Commercial and bureaucratic hindrances collided with an uncontrollable reality: the faith of many players.
Christian organisations are hesitant to openly express any opinion because they know that their members are very divided.
This week in the news briefings that I read I came across two very interesting statements in relation to Brexit and passporting for financial services, the system by which a financial product licensed in one EU member state can be traded in all the other 27 countries without further approval being needed.
Statement No. 1: Theresa May, UK Prime Minister, in her Brexit speech on 2 March:
“If we were to accept passporting we’d just be a rule-taker, we’d have to abide by the rules that were being set elsewhere and given the importance of financial stability of ensuring the City of London, we can’t just take the same rules without any say in them.”
Statement No. 2: Carolyn Fairbairn, Director-General of the Confederation of British Industry, speaking on the radio show ‘Pienaar’s Politics’ on 4 March:
“Passporting really matters for financial services firms. Something needs to be put in its place.”
These two statements, side by side, show the essential problem of the Brexit negotiations. The UK government rejects most aspects of the status quo with the EU (customs union, single market, financial services passporting, etc.). There is a certain area where the loss of the status quo will create enormous difficulties. The government acknowledges the difficulties, but fails to come up with any meaningful proposal for addressing them. And financial and professional services are no trivial issue: they make up 11% of the UK’s GDP and provide 2.2 million jobs.
We see the same problem in relation to Northern Ireland. Everybody agrees on the undesirability of a hard border between the Republic and Northern Ireland. The UK government rejects the EU’s suggestion of Northern Ireland remaining in the customs union but, almost a year after the notice to leave the EU was given, has failed to come up with anything meaningful which could form a basis for negotiation, talking only vaguely about ‘technological solutions’. And this too is a crucial issue: the peace and security of British and Irish citizens is at stake.
Those who voted Leave in the Brexit referendum did so for a variety of reasons, such as regaining national sovereignty, leaving a doomed project, taking control of immigration, no longer having to pay £350 million every week into the EU coffers. From the people I have spoken with, most of these Leavers thought that these objectives could be achieved with minimal disruption to Britain’s economic and political life.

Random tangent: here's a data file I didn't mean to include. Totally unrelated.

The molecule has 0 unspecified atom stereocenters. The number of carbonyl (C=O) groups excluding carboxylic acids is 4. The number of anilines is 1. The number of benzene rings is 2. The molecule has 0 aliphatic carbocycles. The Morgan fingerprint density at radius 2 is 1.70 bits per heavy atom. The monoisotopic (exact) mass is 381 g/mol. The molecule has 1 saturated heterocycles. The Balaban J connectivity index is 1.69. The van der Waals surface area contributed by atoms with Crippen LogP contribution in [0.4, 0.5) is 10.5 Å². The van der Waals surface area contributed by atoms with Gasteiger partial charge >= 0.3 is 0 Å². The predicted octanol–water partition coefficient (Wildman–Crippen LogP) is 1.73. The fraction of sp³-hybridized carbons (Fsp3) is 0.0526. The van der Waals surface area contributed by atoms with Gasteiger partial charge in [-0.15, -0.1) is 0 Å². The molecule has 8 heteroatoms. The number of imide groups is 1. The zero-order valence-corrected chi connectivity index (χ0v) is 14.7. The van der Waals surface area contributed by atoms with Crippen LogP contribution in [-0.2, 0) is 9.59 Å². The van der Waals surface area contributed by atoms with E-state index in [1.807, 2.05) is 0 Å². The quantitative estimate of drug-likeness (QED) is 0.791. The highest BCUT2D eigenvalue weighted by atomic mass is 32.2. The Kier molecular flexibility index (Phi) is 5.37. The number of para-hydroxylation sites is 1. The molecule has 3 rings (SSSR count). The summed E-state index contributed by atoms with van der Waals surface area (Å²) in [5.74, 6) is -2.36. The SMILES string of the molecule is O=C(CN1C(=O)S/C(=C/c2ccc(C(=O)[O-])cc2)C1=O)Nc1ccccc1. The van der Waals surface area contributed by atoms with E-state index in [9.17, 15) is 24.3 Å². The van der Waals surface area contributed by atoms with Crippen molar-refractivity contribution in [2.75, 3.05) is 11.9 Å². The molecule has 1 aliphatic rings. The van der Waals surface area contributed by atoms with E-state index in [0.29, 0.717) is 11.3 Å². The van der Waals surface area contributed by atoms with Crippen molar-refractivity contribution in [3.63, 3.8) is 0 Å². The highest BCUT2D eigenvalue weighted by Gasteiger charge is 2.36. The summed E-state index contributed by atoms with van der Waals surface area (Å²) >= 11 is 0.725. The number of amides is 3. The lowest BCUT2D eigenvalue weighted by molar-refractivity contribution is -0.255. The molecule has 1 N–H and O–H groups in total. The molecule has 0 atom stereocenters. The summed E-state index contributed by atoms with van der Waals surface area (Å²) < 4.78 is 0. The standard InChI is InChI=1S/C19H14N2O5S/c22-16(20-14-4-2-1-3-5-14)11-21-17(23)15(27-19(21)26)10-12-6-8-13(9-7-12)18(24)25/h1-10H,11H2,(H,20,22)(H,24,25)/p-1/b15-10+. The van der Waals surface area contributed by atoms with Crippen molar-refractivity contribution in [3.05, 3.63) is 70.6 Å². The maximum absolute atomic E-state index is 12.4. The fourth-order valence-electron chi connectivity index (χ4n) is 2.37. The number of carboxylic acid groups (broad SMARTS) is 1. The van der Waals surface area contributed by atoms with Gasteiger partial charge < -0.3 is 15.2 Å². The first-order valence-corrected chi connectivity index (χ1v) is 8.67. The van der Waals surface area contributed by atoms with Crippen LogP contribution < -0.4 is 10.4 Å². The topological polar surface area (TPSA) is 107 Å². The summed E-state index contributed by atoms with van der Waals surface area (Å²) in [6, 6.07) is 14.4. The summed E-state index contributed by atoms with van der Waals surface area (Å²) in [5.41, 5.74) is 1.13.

Hardly anybody realised how difficult it would be to extract the UK from the EU, because the public had been, and is still being seriously misinformed by large sections of the press. ‘I never thought it would be this hard to get out of the EU,’ lamented one man interviewed on TV last week. ‘Why do we need a transition period as long as two years?’ The UK government seems to be suffering from much the same kind of myopia – and they have far less excuse than the general public, because they should have taken the time to properly inform themselves.
The road ahead in the Brexit negotiations reads, ‘Danger!’ But the UK government seems to be ignoring the warning signs. Sometimes the Prime Minister seems more concerned to maintain unity within the Conservative party than to negotiate seriously with the EU. She and her ministers continue to produce platitudes and vague ideas, but no firm proposals. ‘We are waiting to see what the EU offers us,’ I have heard ministers say. But it is the UK who took the initiative to leave, so the onus is on the UK to say what it wants, as a starting point for negotiations.
Where are the British Christians in all this? Nowhere to be seen. Why? Because they are just as divided on this issue as the country as a whole. Opinion polls show that the near 50/50 split in the referendum is much the same today, and this split is reflected in the church, where there are a whole range of views. At one extreme are those who consider the European Union to be a work of God, initiated by men with a strong Christian faith, to bring peace and prosperity to Europe. At the other extreme are those who equate the EU with the harlot of Babylon or the beast and urge the UK to ‘Come out from among them and be separate’, so as not to be defiled. And there is everything in between. Christian leaders and Christian organisations are hesitant to openly express any opinion because they know that their members are so divided.
Where is it all going? There are now only 7 months left in which to come to an agreement, since the EU has said that it will take from October to get an agreement through its internal processes before March 2019 – and approval for whatever is agreed is far from a foregone conclusion. The closer we come to that deadline without tackling the key issues such as those that I have mentioned above, the more likely it is that the whole thing will end in tears.
Every day we come closer to October without meaningful proposals from the UK government, without a significant breakthrough in the negotiations, the chances of an agreed settlement diminish. Without such a settlement, there are only two alternatives: either the UK crashes out of the EU on 29 March 2019 with no agreement – which would delight many Brexiteers on the right of the Conservative party, but would be far more damaging than most people realise – or there is some cataclysmic event which causes a significant shift in public opinion, and the UK ends up remaining a member of the European Union. One of these two options is looking increasingly likely, so long as we continue on the present path.